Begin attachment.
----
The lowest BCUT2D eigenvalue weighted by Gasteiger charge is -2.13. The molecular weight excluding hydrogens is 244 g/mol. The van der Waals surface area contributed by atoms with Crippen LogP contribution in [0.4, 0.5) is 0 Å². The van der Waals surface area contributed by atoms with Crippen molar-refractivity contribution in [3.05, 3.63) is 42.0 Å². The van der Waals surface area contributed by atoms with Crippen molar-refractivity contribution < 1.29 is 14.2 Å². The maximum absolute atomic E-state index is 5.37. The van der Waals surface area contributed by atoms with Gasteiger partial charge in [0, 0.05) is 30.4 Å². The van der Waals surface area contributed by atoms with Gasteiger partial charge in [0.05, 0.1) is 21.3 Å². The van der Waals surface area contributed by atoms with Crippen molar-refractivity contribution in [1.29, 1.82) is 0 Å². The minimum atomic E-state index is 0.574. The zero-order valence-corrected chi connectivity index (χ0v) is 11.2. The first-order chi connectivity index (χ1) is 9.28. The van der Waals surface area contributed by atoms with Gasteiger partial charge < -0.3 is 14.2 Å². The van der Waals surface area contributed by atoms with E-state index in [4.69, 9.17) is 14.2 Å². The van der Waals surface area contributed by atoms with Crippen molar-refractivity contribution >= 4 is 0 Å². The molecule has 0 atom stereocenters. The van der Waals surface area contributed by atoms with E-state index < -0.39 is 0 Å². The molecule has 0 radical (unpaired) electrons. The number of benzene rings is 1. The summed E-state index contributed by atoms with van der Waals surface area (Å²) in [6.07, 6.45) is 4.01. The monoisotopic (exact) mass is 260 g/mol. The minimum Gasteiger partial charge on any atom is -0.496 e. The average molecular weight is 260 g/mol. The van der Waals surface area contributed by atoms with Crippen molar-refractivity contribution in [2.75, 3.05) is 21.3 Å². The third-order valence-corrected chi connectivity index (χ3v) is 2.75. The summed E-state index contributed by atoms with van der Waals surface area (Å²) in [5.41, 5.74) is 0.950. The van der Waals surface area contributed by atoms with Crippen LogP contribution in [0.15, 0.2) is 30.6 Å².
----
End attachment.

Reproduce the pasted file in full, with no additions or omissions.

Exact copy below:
The lowest BCUT2D eigenvalue weighted by Gasteiger charge is -2.13. The molecular weight excluding hydrogens is 244 g/mol. The van der Waals surface area contributed by atoms with Crippen LogP contribution in [0.4, 0.5) is 0 Å². The van der Waals surface area contributed by atoms with Crippen molar-refractivity contribution in [3.05, 3.63) is 42.0 Å². The van der Waals surface area contributed by atoms with Crippen molar-refractivity contribution < 1.29 is 14.2 Å². The maximum absolute atomic E-state index is 5.37. The van der Waals surface area contributed by atoms with Gasteiger partial charge in [0, 0.05) is 30.4 Å². The van der Waals surface area contributed by atoms with Gasteiger partial charge in [0.05, 0.1) is 21.3 Å². The van der Waals surface area contributed by atoms with Crippen molar-refractivity contribution in [1.29, 1.82) is 0 Å². The minimum atomic E-state index is 0.574. The zero-order valence-corrected chi connectivity index (χ0v) is 11.2. The first-order chi connectivity index (χ1) is 9.28. The van der Waals surface area contributed by atoms with Gasteiger partial charge < -0.3 is 14.2 Å². The van der Waals surface area contributed by atoms with E-state index in [4.69, 9.17) is 14.2 Å². The van der Waals surface area contributed by atoms with Crippen molar-refractivity contribution >= 4 is 0 Å². The molecule has 0 atom stereocenters. The van der Waals surface area contributed by atoms with E-state index < -0.39 is 0 Å². The molecule has 0 radical (unpaired) electrons. The number of benzene rings is 1. The summed E-state index contributed by atoms with van der Waals surface area (Å²) in [6.07, 6.45) is 4.01. The monoisotopic (exact) mass is 260 g/mol. The minimum Gasteiger partial charge on any atom is -0.496 e. The average molecular weight is 260 g/mol. The van der Waals surface area contributed by atoms with Crippen molar-refractivity contribution in [2.75, 3.05) is 21.3 Å². The third-order valence-corrected chi connectivity index (χ3v) is 2.75. The summed E-state index contributed by atoms with van der Waals surface area (Å²) in [5.41, 5.74) is 0.950. The van der Waals surface area contributed by atoms with Crippen LogP contribution in [0.15, 0.2) is 30.6 Å².